Thursday, July 1, 2010

Univ. of Hawaii President Distances Himself From Antigay Letter

The president of the University of Hawaii is joining other business leaders who are distancing themselves from a letter sent to Gov. Linda Lingle urging her to veto a bill that would legalize civil unions.

University system president M.R.C. Greenwood sent a letter to Lingle June 18 stating that she did not agree with the stance of the Hawaii Business Roundtable, which has called for Lingle to veto the bill. Greenwood emphasized the university's own nondiscrimination policies, which were reaffirmed as recently as June 2009.

The university has not issued an official statement decrying the letter, but Greenwood issued a statement in addition to the letter, saying that the board of regents enforces its code of "nondiscrimination on the basis of race, sex, gender identity and expression, age, religion, color, national origin, ancestry, disability, marital status, arrest and court records, sexual orientation, or status as a covered veteran. I firmly support this policy of nondiscrimination."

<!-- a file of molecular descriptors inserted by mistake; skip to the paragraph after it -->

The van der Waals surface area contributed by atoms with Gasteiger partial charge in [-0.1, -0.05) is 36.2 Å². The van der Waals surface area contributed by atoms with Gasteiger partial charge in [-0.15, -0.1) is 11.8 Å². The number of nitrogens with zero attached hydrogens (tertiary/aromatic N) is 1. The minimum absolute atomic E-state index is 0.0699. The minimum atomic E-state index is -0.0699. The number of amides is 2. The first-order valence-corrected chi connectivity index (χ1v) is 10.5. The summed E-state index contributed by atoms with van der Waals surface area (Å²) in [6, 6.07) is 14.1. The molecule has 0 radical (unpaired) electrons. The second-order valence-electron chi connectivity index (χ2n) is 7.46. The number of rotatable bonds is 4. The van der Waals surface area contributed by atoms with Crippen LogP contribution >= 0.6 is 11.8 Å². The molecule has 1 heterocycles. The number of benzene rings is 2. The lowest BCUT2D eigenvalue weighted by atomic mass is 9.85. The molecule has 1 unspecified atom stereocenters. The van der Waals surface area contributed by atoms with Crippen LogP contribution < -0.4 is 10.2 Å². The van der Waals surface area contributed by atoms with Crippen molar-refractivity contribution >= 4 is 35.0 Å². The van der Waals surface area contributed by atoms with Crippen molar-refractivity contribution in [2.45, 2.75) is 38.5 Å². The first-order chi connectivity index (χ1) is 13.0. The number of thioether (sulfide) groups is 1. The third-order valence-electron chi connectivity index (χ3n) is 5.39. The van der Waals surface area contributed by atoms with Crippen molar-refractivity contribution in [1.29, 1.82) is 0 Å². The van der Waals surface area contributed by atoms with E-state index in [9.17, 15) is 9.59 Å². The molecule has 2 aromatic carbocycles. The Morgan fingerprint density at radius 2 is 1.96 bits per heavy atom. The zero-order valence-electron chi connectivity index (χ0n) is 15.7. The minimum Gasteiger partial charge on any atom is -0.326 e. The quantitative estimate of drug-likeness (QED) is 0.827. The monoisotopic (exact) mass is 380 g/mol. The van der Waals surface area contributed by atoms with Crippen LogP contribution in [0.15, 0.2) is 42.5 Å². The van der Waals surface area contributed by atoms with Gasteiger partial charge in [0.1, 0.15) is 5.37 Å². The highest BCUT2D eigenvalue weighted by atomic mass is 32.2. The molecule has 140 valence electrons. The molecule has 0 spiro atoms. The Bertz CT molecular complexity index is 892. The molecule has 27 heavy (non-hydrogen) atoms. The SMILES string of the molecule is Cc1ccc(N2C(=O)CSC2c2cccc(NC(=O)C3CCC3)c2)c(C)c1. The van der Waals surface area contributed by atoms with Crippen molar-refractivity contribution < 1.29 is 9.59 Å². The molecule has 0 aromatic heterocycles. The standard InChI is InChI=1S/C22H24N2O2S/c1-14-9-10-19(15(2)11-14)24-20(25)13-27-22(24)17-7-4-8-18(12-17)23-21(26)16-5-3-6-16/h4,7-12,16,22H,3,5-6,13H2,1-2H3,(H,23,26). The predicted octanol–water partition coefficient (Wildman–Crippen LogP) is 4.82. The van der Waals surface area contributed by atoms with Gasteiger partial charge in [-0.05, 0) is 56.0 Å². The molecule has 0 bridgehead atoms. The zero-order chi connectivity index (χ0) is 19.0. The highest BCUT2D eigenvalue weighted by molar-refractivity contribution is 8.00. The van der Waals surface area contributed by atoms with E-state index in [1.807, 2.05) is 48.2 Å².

Greenwood also mentioned that she was not one of the members of the roundtable's executive board, which officially submitted the letter. The June 4 plea to the governor says that local business owners would have to bear the burden of covering the costs of benefits and legal exemptions for civil partners.

"It is recommended that a commission be established to develop a recommendation for the state legislature to consider in 2011," the letter reads. "The commission should include representatives from a broad constituency to provide thoughtful input which could result in meaningful legislation that will minimize the potential for legal challenges and long-term problems."

Gary Kai, executive director of the Hawaii Business Roundtable, told The Advocate on Tuesday that the letter reflects only the position of the 10 executive board members and not that of the 48 nonexecutive members, including Greenwood.

"Each member has to make their own decision as to what their stance is on the bill," he said. "They're perfectly free to do so."

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